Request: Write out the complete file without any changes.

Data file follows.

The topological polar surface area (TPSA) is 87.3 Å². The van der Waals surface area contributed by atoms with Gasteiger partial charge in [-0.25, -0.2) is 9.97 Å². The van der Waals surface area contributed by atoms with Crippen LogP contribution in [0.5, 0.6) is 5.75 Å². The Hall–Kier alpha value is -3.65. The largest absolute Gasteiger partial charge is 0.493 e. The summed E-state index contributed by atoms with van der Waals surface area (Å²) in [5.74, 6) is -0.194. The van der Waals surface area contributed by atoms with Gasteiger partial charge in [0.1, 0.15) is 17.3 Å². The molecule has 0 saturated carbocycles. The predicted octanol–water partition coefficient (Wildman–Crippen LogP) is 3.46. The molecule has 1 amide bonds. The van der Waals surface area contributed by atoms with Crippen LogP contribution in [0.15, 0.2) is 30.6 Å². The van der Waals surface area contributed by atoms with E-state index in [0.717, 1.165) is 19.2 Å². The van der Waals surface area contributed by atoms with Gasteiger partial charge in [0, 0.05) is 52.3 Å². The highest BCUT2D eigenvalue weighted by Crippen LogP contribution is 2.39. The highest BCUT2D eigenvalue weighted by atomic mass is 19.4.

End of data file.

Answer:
The topological polar surface area (TPSA) is 87.3 Å². The van der Waals surface area contributed by atoms with Gasteiger partial charge in [-0.25, -0.2) is 9.97 Å². The van der Waals surface area contributed by atoms with Crippen LogP contribution in [0.5, 0.6) is 5.75 Å². The Hall–Kier alpha value is -3.65. The largest absolute Gasteiger partial charge is 0.493 e. The summed E-state index contributed by atoms with van der Waals surface area (Å²) in [5.74, 6) is -0.194. The van der Waals surface area contributed by atoms with Gasteiger partial charge in [0.1, 0.15) is 17.3 Å². The molecule has 0 saturated carbocycles. The predicted octanol–water partition coefficient (Wildman–Crippen LogP) is 3.46. The molecule has 1 amide bonds. The van der Waals surface area contributed by atoms with Crippen LogP contribution in [0.15, 0.2) is 30.6 Å². The van der Waals surface area contributed by atoms with E-state index in [0.717, 1.165) is 19.2 Å². The van der Waals surface area contributed by atoms with Gasteiger partial charge in [0, 0.05) is 52.3 Å². The highest BCUT2D eigenvalue weighted by Crippen LogP contribution is 2.39. The highest BCUT2D eigenvalue weighted by atomic mass is 19.4.